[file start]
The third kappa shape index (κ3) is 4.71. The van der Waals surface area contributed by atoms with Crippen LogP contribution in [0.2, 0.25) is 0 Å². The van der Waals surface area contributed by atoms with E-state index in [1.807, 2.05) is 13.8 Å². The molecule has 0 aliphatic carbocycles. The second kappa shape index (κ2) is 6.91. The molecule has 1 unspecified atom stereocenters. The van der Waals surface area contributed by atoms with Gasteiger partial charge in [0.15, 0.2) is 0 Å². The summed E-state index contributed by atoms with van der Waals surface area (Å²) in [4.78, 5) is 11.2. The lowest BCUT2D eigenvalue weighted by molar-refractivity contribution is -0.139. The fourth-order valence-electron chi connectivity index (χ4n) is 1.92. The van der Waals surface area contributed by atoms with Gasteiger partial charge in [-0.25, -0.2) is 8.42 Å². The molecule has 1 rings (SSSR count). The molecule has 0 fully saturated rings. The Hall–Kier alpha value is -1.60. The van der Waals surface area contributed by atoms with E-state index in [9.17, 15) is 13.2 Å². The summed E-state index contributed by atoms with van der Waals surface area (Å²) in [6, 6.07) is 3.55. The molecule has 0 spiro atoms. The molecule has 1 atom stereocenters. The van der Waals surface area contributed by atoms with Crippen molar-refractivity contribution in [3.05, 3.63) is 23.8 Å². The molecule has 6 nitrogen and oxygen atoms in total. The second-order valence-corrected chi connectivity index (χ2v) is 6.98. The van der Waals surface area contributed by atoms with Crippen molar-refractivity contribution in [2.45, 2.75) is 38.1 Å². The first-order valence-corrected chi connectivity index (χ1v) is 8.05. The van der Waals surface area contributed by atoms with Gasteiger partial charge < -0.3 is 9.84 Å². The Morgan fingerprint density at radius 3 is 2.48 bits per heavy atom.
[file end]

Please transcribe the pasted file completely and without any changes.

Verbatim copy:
The third kappa shape index (κ3) is 4.71. The van der Waals surface area contributed by atoms with Crippen LogP contribution in [0.2, 0.25) is 0 Å². The van der Waals surface area contributed by atoms with E-state index in [1.807, 2.05) is 13.8 Å². The molecule has 0 aliphatic carbocycles. The second kappa shape index (κ2) is 6.91. The molecule has 1 unspecified atom stereocenters. The van der Waals surface area contributed by atoms with Gasteiger partial charge in [0.15, 0.2) is 0 Å². The summed E-state index contributed by atoms with van der Waals surface area (Å²) in [4.78, 5) is 11.2. The lowest BCUT2D eigenvalue weighted by molar-refractivity contribution is -0.139. The fourth-order valence-electron chi connectivity index (χ4n) is 1.92. The van der Waals surface area contributed by atoms with Gasteiger partial charge in [-0.25, -0.2) is 8.42 Å². The molecule has 1 rings (SSSR count). The molecule has 0 fully saturated rings. The Hall–Kier alpha value is -1.60. The van der Waals surface area contributed by atoms with E-state index in [9.17, 15) is 13.2 Å². The summed E-state index contributed by atoms with van der Waals surface area (Å²) in [6, 6.07) is 3.55. The molecule has 0 spiro atoms. The molecule has 1 atom stereocenters. The van der Waals surface area contributed by atoms with Crippen molar-refractivity contribution in [3.05, 3.63) is 23.8 Å². The molecule has 6 nitrogen and oxygen atoms in total. The second-order valence-corrected chi connectivity index (χ2v) is 6.98. The van der Waals surface area contributed by atoms with Crippen molar-refractivity contribution in [2.45, 2.75) is 38.1 Å². The first-order valence-corrected chi connectivity index (χ1v) is 8.05. The van der Waals surface area contributed by atoms with Gasteiger partial charge < -0.3 is 9.84 Å². The Morgan fingerprint density at radius 3 is 2.48 bits per heavy atom.